Many people suffer from severe back pain caused by compressed nerves. Traditional treatments often involve prescription painkillers that mask the problem rather than eliminate it.

Nonsurgical Spinal Decompression therapy uses a specialized machine to gently stretch your spine. This changes the force and position of your spine, allowing herniated disks to retract and take pressure off nerves.

spinal decompression

What Is It?

The spine is compressed and worn down by the weight of the body as well as age-related spinal degeneration. These conditions can cause spinal discs to compress and herniate, resulting in pain and discomfort. Spinal decompression relieves these problems by allowing herniated or bulging disks to retract, taking pressure off nerves and other spinal structures. It can also help increase water, oxygen, and nutrient exchange between the discs.

Surgical spinal decompression is a last resort option for those who cannot find relief from nonsurgical treatment. The procedure is usually performed by a neurosurgeon or orthopedic surgeon who has specialized training in complex spine surgery. It can be used to treat spinal stenosis, a herniated or slipped disc, spinal fractures, bone spurs, and other disorders that cause back or neck pain. It can also help those with a spinal cord injury that causes numbness in the arms or legs.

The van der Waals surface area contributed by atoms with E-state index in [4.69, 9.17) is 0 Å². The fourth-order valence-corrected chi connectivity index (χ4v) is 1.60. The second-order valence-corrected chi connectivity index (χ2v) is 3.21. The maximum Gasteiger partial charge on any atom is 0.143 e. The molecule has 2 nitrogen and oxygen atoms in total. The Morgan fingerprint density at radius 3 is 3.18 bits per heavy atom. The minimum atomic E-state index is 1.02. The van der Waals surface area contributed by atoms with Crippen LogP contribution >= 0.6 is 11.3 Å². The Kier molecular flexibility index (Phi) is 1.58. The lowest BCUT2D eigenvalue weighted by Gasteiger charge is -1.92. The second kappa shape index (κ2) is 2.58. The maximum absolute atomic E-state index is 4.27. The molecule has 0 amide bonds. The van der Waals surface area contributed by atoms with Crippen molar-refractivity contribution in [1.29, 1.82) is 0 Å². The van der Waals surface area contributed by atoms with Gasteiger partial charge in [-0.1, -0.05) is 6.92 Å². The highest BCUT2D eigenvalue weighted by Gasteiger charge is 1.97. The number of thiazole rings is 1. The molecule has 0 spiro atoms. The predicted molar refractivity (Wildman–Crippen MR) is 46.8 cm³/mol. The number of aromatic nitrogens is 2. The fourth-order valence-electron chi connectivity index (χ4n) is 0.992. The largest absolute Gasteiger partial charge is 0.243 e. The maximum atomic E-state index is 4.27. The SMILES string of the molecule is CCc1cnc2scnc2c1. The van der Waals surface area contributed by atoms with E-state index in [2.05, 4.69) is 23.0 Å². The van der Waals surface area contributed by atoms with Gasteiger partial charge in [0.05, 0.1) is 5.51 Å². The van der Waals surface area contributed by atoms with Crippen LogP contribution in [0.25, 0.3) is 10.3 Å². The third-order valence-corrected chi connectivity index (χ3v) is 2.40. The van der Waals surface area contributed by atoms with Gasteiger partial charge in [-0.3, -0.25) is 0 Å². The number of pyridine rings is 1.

Nonsurgical spinal decompression is a series of sessions on a motorized traction table that gently stretches the spine. The stretching creates negative pressure in the spine, which helps herniated or bulging discs to retract and reduces pressure on spinal nerves. It can also increase water, oxygen, and nutrient exchange to the spine, promoting healing.

In surgical spinal decompression, the surgeon makes a small incision in the patient’s back and removes a section of the vertebrae that is causing pain. They may also use screws and connecting rods to connect the bones. The doctor might also add an extra piece of bone from another part of the body, such as the hip or a donated bone. More recently, synthetic (man-made) bone substitutes have been used.

After surgical spinal decompression, patients might need a physical therapist to regain strength, movement, and feeling in the injured area. They might also need a chiropractor or other spine specialists to perform spinal manipulations. Other treatments include acupuncture, which involves placing microscopic needles throughout the body to release natural pain-relieving chemicals; and spinal rehabilitation, which includes exercises that strengthen or mobilize the muscles in the affected area.

Nonsurgical spinal decompression therapy is often paired with chiropractic adjustments, dry needling, and electrical stimulation to provide a comprehensive treatment plan that addresses all of the factors contributing to your pain. It can be completed in a few short weeks and is much less invasive than undergoing surgery.

How Does It Work?

During spinal decompression therapy, the spine goes through a sequence of movements. The purpose is to release tension on the spinal nerves, the backbone, and the facet joints. This will allow the discs in your neck and back to get back into place. This helps to ease the pain caused by herniated or bulging discs and it can also help with a slipped or pinched nerve. The goal is to relieve pain without the use of prescription medications or surgery.